Latino advocates in Arizona are calling on the Maricopa County Recorder’s Office to correct mistakes that advocates say are misinforming Latino voters. (AP Photo/Matt York)
Latino advocates in Arizona are calling on the Maricopa County Recorder’s Office to correct several mistakes it made this week that advocates say are misinforming Latino voters.
They point out that several Spanish-language voter registration cards recently issued by Maricopa County, where most of Arizona’s Latinos live, had the wrong election date. This mistake angered many Latino leaders from organizations in Arizona that have for months been registering and encouraging Latinos to vote.
“I really would like to believe it wasn’t done intentionally,” Ben Monterroso, executive director of Mi Familia Vota, said about the incorrect date. “But intentional or not, it impacts our community and it misinforms them.”
He added that it is “upsetting” and “concerning” to see this type of mistake, especially in Arizona where Latinos will play a major role in electing the next president, the U.S. senator who will represent Arizona and the Maricopa County sheriff.
But Yvonne Reed, a spokesperson for the Maricopa County Recorder’s Office, told VOXXI misinformation is spreading about the number of voter cards that have the wrong election date. She said only one Spanish-language voter registration card had Nov. 8, instead of Nov. 6, listed as the date for the elections.
According to Reed, a Hispanic woman came to one of the three election department counters in Maricopa County on Oct. 9 to request a Spanish-language voter registration card. The women notified the department on Oct. 15 that the card had the wrong election date.
The error has been corrected
Reed said a new card was printed out for her on Oct. 16 and that the program that prints the cards “has been corrected.”
Voter registration cards are usually mailed out and about 50 voters visit the election department every year to request a card, just like the Hispanic women did, according to the Maricopa County Recorder’s Office.
This month, the agency mailed out nearly 2 million new voter cards. Reed said all of those cads “had the correct information.”
Still, Latino advocates say they suspect there were more Spanish-language voter registration cards that were sent out with the wrong election date.
They are also upset over comments Maricopa County Recorder Helen Purcell made during an interview with CBS 5 News. Purcell told a CBS reporter that the agency had received numerous complaints about people going door to door, claiming that they are representatives from the county and are there to pick up early ballots.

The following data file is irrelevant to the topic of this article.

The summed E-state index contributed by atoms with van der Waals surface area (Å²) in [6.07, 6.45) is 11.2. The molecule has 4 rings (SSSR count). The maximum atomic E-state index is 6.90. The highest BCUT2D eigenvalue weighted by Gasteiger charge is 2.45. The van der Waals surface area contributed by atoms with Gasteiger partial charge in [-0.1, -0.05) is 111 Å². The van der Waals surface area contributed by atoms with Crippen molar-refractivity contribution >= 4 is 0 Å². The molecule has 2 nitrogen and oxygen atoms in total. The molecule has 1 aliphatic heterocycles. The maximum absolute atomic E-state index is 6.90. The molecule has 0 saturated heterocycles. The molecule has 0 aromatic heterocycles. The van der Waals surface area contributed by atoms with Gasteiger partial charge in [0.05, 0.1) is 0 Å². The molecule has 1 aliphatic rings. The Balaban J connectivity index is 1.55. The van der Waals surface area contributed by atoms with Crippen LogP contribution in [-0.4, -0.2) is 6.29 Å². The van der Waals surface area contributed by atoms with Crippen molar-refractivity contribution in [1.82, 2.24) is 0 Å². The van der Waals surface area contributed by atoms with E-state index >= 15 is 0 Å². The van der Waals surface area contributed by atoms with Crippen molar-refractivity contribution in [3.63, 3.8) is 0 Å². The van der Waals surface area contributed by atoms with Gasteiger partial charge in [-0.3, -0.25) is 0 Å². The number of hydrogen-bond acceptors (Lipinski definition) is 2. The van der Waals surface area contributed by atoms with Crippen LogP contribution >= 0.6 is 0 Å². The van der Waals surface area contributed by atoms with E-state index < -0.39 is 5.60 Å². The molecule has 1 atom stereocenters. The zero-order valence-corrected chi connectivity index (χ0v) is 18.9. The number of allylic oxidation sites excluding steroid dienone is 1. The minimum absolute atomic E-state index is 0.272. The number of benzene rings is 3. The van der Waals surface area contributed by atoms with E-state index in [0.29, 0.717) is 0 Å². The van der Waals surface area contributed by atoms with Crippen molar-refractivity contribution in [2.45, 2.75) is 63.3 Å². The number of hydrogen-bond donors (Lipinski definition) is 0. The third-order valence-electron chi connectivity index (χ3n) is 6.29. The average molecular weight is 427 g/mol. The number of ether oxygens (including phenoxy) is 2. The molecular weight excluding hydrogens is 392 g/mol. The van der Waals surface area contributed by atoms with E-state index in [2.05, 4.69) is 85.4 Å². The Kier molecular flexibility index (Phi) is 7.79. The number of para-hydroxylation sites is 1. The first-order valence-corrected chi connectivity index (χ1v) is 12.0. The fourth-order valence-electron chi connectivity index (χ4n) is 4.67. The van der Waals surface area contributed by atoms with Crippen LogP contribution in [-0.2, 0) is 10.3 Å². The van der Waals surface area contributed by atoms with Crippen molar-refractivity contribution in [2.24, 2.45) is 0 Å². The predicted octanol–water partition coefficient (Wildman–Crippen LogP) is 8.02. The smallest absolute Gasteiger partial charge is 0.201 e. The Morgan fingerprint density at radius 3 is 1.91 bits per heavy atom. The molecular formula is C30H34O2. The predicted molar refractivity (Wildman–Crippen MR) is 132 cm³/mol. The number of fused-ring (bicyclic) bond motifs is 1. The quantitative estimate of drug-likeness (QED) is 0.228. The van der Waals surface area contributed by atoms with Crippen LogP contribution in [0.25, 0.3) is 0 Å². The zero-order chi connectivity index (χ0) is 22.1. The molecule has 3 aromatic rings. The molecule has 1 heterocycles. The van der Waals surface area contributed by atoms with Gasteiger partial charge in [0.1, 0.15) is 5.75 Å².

According to the CBS 5 News report, Purcell said no one had been authorized to pick up the ballots and noted that it is a Class 5 felony to posses someone else’s ballot.
“This is somebody’s ballot, somebody’s voted ballot that they’re trying to take custody of,” Purcell told CBS 5 News. “Do I know that they’re going to be turned in? Don’t have any idea.”
Latino advocates say Purcell’s comments are misleading and could discourage Latino voters from giving their ballets to volunteers who are canvasing neighborhoods and offering to pick up and turn in their ballots.
“This confuses people,” Monterroso, of Mi Familia Vota, told VOXXI about Purcell’s comments. “We already have a hard time getting people out to vote and this doesn’t help.”
Organizers with Promise Arizona in Action, an organization that registered 34,327 new voters this year, are asking people to sign a petition calling on Purcell to “correct her false statements and support new voters.”
But Reed, of the Maricopa County Recorder’s Office, said Purcell’s comments were misunderstood. She clarified that it is a Class 5 felony for people to act like representatives from the county who are authorized to go around picking up ballots from voters.
She said it is not illegal for volunteers to canvass neighborhoods offering voters to turn in their ballots as long as the volunteers don’t misrepresent themselves as being county officials.
She added, “If they want to give their ballot to someone to bring it in for them that’s up to them.”